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Grant Details

Grant Number: 5R03CA153111-02 Interpret this number
Primary Investigator: Stanford, Janet
Organization: Fred Hutchinson Cancer Research Center
Project Title: Plasma Vitamin D Levels and Prostate Cancer Outcomes
Fiscal Year: 2011
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Abstract

DESCRIPTION (provided by applicant): A beneficial role for vitamin D in prostate cancer survivors is supported by anticancer effects consistently shown in both in vitro and in vivo studies, and by observational research reporting inverse associations between sunlight exposure and prostate cancer mortality. Vitamin D analogs have also shown therapeutic efficacy in selected patients. However, few epidemiological studies have specifically evaluated circulating vitamin D levels in relation to prostate cancer prognosis. This study will investigate whether plasma concentration of 25-hydroxyvitamin D [25(OH)D] in men diagnosed with prostate cancer is associated with disease outcomes. The study has the following specific aims: 1) To measure plasma concentration of 25(OH)D in a population-based cohort of prostate cancer cases; and, 2) To evaluate the association between plasma 25(OH)D concentrations with risks of prostate-cancer specific death and tumor recurrence or progression. To accomplish these aims we will build upon an existing population-based cohort of 1,477 histologically confirmed prostate cancer cases (with 6-18 years of follow-up) for which extensive epidemiological data, clinical data, post-diagnosis blood samples, and genetic variation in vitamin D metabolism genes (VDR, CYP27B1 and CYP24A1) have already been collected or measured. This unique cohort is under on-going follow-up for ascertainment of disease recurrence/progression, vital status and underlying cause of death (funded by a separate grant). Adjusted Cox proportional hazards regression models will be used to determine hazard ratios and 95% confidence intervals for the outcomes according to vitamin D level. We will also explore if these hazard ratios are modified by body mass index, race, or vitamin D metabolism genotypes. Associations also will be examined within patient subgroups defined by clinical parameters known to influence prostate cancer outcomes (Gleason score, tumor stage, diagnostic PSA level) and by primary treatment. Only one small epidemiological study has previously reported a positive association between serum concentration of 25(OH)D and prostate cancer survival. The proposed study will be the largest study to date to evaluate vitamin D level in prostate cancer survivors, and will include analyses of additional endpoints and evaluation of relevant subgroups. This innovative and cost-effective application to relate plasma vitamin D status with patient prognosis could provide evidence supporting the use of vitamin D level as a biomarker for identifying men at higher risk for adverse outcomes and bolster efforts to develop a vitamin D analog as a therapeutic agent for appropriate patients where vitamin D may have the greatest impact on prognosis. PUBLIC HEALTH RELEVANCE: Project Narrative In 2009 there will be an estimated 27,360 deaths from prostate cancer and a significant additional burden to the U.S. in terms of disease morbidity and health care costs for the 192,280 men diagnosed with prostate cancer. This study will measure vitamin D, a modifiable factor with demonstrated anti-cancer effects, in the plasma of men with prostate cancer and estimate the risks of cancer recurrence/progression and prostate cancer-specific death by vitamin D levels. Results from this study could be used to design clinical trials exploring the potentially beneficial effects of vitamin D in the treatment of certain patient populations with prostate cancer, thereby improving patient prognosis, and to develop vitamin D as a potential biomarker for patients with more aggressive disease.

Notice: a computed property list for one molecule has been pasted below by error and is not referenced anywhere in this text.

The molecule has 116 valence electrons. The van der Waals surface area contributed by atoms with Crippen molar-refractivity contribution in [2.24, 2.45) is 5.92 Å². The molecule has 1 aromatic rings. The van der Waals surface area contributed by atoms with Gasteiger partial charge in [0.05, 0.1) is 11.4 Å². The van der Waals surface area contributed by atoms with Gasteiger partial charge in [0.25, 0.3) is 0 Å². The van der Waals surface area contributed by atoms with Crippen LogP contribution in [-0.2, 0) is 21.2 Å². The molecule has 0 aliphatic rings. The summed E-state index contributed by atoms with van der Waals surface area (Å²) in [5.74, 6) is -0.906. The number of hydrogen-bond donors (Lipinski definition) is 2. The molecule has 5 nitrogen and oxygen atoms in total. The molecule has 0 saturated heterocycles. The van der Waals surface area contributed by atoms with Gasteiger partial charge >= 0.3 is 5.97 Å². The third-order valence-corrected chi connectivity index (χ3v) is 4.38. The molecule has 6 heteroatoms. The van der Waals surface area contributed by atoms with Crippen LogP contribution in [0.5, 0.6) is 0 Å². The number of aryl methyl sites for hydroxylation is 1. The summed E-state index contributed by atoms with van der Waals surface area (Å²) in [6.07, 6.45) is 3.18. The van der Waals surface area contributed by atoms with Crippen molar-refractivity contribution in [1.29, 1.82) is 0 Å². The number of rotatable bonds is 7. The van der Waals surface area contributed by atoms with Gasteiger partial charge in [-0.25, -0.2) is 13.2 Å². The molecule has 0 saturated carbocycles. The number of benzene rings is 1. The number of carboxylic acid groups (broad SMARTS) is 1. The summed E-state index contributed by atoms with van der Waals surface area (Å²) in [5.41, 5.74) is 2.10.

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Publications

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